A pinch of salt might make your cocktail even better, whether dissolved into a drink, used to rim a glass, or sprinkled on top to add a distinctive finishing touch.
“Salt can benefit a cocktail in many ways, often the same way it benefits food,” explains New York-based bartender and educator ms. franky marshall, who uses lowercase letters in her name. “It can add a savory quality, make certain flavors stand out, mitigate sweetness and make a drink ‘more-ish’ — making you order just one more.”
Why (and How) Bartenders Use Salt in Cocktails
While the salted glass rim may have originated to mask poor-quality ingredients in an over-sweetened drink, today it’s more about accentuating and heightening flavors.
Similar to cocktail bitters, salt “seasons” a drink, says Melissa Brooke, bar director of NYC’s Pine & Polk, and can add “a layer of depth and intricacy and often works to tie all of the ingredients together.” When she’s developing a new drink and feels that an elusive something is missing, often the ingredient is salt, she says.
Yet, which salt to choose? That depends on how you plan to use it.
Mixed into a Drink
A finely-ground salt will dissolve thoroughly into a drink, boosting flavor, explains Eric Scott, the beverage director at Thyme X Table in Bay Village, OH. He takes that concept even further, dissolving fine sea salt into hot water into a 20% saline solution (a ratio of 20 grams salt to 100 grams water).
“That will make the flavors pop without making the drink taste salty,” he says. “Salt is a flavor enhancer; it cuts down on bitterness and accentuates sweet and tart.”
Of note: Scott recommends skipping iodized (table) salt, “as it is very high in sodium.”
Try it in these drink styles:
Stirred-style drinks with amaro, such as a Negroni or Boulevardier. “It cuts down on bitterness,” Scott notes. A very small amount of salt can also enhance drinks with a more delicate flavor profile, marshall adds: Just a couple of drops of salt solution mixed into a French 75-style drink made with Cognac, Champagne and a grapefruit/cardamom sherbet “brought out the grapefruit notes and added length and complexity.”
To Rim a Glass
Flaky sea salt, such as neutral Maldon or Himalayan pink salt, is the bartender go-to for rimming glasses. Slightly large, coarse grains may work best for glass rims, marshall notes, as they tend to have less moisture and therefore stay crystallized longer.
Salts mixed with sugar, spices and other flavorings, as well as commercial “cocktail salts” that incorporate a bit of color also are popular glass rim choices; just be sure the flavors harmonize with the drink, bartenders caution. Here’s how to rim a glass.
Try it in these drink styles:
Himalayan Pink Salt
Himalayan pink salt is favored by many bartenders for its subtle flavor and hint of color. Grind finely to mix into drinks, or use a coarser grind for a substantial, blush-hued glass rimmer. marshall favors its “mild” and “delicate” profile. Of note, Scott cautions that the salt sometimes can be “sulfuric,” so use with care. Multiple brands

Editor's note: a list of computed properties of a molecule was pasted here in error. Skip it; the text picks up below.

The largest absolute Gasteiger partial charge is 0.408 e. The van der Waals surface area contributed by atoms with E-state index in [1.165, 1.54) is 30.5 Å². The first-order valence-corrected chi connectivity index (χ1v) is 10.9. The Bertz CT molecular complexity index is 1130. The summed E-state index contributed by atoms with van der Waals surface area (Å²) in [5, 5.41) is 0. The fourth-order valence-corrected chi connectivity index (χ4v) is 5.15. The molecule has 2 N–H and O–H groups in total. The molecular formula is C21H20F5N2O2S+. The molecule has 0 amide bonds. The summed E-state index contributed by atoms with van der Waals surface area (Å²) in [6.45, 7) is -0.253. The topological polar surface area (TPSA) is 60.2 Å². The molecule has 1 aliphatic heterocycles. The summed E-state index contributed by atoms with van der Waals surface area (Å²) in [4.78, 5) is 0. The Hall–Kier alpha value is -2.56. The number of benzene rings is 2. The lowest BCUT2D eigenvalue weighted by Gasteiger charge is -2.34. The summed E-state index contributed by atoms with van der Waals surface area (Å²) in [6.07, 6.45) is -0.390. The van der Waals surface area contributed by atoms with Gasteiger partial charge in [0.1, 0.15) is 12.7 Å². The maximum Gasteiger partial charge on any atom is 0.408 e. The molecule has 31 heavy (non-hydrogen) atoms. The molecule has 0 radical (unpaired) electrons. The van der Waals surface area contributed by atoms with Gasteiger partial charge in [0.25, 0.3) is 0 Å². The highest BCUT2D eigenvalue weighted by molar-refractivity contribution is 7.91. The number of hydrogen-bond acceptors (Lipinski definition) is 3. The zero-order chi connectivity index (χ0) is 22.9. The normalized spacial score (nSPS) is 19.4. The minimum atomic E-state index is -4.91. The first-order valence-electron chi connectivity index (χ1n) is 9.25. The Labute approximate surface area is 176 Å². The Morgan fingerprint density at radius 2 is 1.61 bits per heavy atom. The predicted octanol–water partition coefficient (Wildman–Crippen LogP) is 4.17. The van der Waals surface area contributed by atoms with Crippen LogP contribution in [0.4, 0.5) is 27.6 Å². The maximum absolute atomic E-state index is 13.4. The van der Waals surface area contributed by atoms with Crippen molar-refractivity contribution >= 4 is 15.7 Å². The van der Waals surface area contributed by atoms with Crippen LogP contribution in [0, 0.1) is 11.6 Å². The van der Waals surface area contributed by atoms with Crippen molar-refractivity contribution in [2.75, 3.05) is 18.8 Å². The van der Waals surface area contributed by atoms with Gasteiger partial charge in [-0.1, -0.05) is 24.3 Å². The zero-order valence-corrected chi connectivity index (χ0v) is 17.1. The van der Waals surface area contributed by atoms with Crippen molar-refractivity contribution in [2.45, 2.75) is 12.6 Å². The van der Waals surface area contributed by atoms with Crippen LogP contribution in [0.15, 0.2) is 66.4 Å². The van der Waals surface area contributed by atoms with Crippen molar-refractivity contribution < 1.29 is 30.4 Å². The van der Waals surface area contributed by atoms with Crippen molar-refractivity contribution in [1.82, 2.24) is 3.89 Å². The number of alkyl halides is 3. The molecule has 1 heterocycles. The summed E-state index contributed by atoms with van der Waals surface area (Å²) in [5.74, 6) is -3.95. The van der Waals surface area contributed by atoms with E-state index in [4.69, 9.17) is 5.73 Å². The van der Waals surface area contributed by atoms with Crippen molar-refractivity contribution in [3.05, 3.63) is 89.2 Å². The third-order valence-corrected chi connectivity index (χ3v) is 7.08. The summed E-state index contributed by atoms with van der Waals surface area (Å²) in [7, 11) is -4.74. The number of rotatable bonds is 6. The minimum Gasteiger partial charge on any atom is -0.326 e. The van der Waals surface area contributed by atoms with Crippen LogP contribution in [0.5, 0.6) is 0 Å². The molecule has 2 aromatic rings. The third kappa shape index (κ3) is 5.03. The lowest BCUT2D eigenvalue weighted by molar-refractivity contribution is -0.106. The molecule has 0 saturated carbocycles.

Fleur de Sel or Flor de Sal
Translated as “flower of salt,” this light, quick-dissolving sea salt comes from a number of countries and regions, and each can have its own unique flavor profiles (think: wine terroir!). Scott favors the classic French fleur de sel for its “briny” characteristic. “I love it for Palomas,” he says, and describes the Spanish and Italian versions as “a little more mild.” Multiple brands
A blend of powdered chile peppers, lime and sea salt, this Mexican seasoning is sought after to add mild heat and ruddy color to agave-based drinks or beer cocktails. Because it’s mixed with other ingredients, it doesn’t read as powerfully salty, Scott notes. Taijin.com
While there’s a wide range of commercial cocktail salts in various hues, Lukas uses Snowy River’s colored cocktail salt flakes “when I want something to pop,” she says. “It’s not artificial and it stays on the rim.” In each bottle, there’s a mix of flaky salt, sugar, and tiny edible wax “beads” in shades like yellow, pink, and pale blue. Snowyrivercocktails.com
Flavored salts can add pleasing flavor, aroma and color to drinks. For a savory punch, Brooke suggests Trader Joe’s Mushroom Umami Seasoning Blend as an alternative to mixing a DIY mushroom powder-salt blend. Elsewhere, a hibiscus salt (like Wild Hibiscus Flower Pyramid Salt Flakes) can add a floral touch and vibrant hue, or a chocolate salt (like Bittermen’s Chocolate Fleur de Sel) can add interest to a dessert-style drink.